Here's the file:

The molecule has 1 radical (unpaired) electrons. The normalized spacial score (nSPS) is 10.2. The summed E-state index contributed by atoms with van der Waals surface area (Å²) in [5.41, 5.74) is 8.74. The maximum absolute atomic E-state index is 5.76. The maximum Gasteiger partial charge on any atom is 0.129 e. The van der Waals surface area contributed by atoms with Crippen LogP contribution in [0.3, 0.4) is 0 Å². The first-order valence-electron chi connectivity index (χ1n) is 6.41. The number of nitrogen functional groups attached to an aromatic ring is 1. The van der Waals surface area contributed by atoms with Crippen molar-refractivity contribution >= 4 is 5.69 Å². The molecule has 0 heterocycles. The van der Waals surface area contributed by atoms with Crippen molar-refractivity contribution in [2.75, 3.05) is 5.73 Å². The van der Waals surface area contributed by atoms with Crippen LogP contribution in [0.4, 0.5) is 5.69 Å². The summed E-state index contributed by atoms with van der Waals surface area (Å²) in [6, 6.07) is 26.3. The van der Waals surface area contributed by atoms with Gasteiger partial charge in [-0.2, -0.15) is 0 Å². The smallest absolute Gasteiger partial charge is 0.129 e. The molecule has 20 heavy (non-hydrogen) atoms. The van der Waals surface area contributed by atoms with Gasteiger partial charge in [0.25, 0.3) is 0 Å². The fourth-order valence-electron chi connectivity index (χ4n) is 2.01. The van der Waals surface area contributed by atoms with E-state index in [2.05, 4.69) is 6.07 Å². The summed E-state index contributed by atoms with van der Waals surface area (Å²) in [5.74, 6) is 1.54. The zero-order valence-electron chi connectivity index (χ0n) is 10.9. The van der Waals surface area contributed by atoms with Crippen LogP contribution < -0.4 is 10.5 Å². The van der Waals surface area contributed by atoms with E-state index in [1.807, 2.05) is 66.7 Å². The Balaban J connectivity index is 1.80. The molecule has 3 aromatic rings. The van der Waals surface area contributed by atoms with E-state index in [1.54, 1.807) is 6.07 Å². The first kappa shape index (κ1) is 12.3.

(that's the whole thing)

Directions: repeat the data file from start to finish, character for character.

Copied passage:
The molecule has 1 radical (unpaired) electrons. The normalized spacial score (nSPS) is 10.2. The summed E-state index contributed by atoms with van der Waals surface area (Å²) in [5.41, 5.74) is 8.74. The maximum absolute atomic E-state index is 5.76. The maximum Gasteiger partial charge on any atom is 0.129 e. The van der Waals surface area contributed by atoms with Crippen LogP contribution in [0.3, 0.4) is 0 Å². The first-order valence-electron chi connectivity index (χ1n) is 6.41. The number of nitrogen functional groups attached to an aromatic ring is 1. The van der Waals surface area contributed by atoms with Crippen molar-refractivity contribution >= 4 is 5.69 Å². The molecule has 0 heterocycles. The van der Waals surface area contributed by atoms with Crippen molar-refractivity contribution in [2.75, 3.05) is 5.73 Å². The van der Waals surface area contributed by atoms with Crippen LogP contribution in [0.4, 0.5) is 5.69 Å². The summed E-state index contributed by atoms with van der Waals surface area (Å²) in [6, 6.07) is 26.3. The van der Waals surface area contributed by atoms with Gasteiger partial charge in [-0.2, -0.15) is 0 Å². The smallest absolute Gasteiger partial charge is 0.129 e. The molecule has 20 heavy (non-hydrogen) atoms. The van der Waals surface area contributed by atoms with Gasteiger partial charge in [0.25, 0.3) is 0 Å². The fourth-order valence-electron chi connectivity index (χ4n) is 2.01. The van der Waals surface area contributed by atoms with E-state index in [2.05, 4.69) is 6.07 Å². The summed E-state index contributed by atoms with van der Waals surface area (Å²) in [5.74, 6) is 1.54. The zero-order valence-electron chi connectivity index (χ0n) is 10.9. The van der Waals surface area contributed by atoms with Crippen LogP contribution < -0.4 is 10.5 Å². The van der Waals surface area contributed by atoms with E-state index in [1.807, 2.05) is 66.7 Å². The Balaban J connectivity index is 1.80. The molecule has 3 aromatic rings. The van der Waals surface area contributed by atoms with E-state index in [1.54, 1.807) is 6.07 Å². The first kappa shape index (κ1) is 12.3.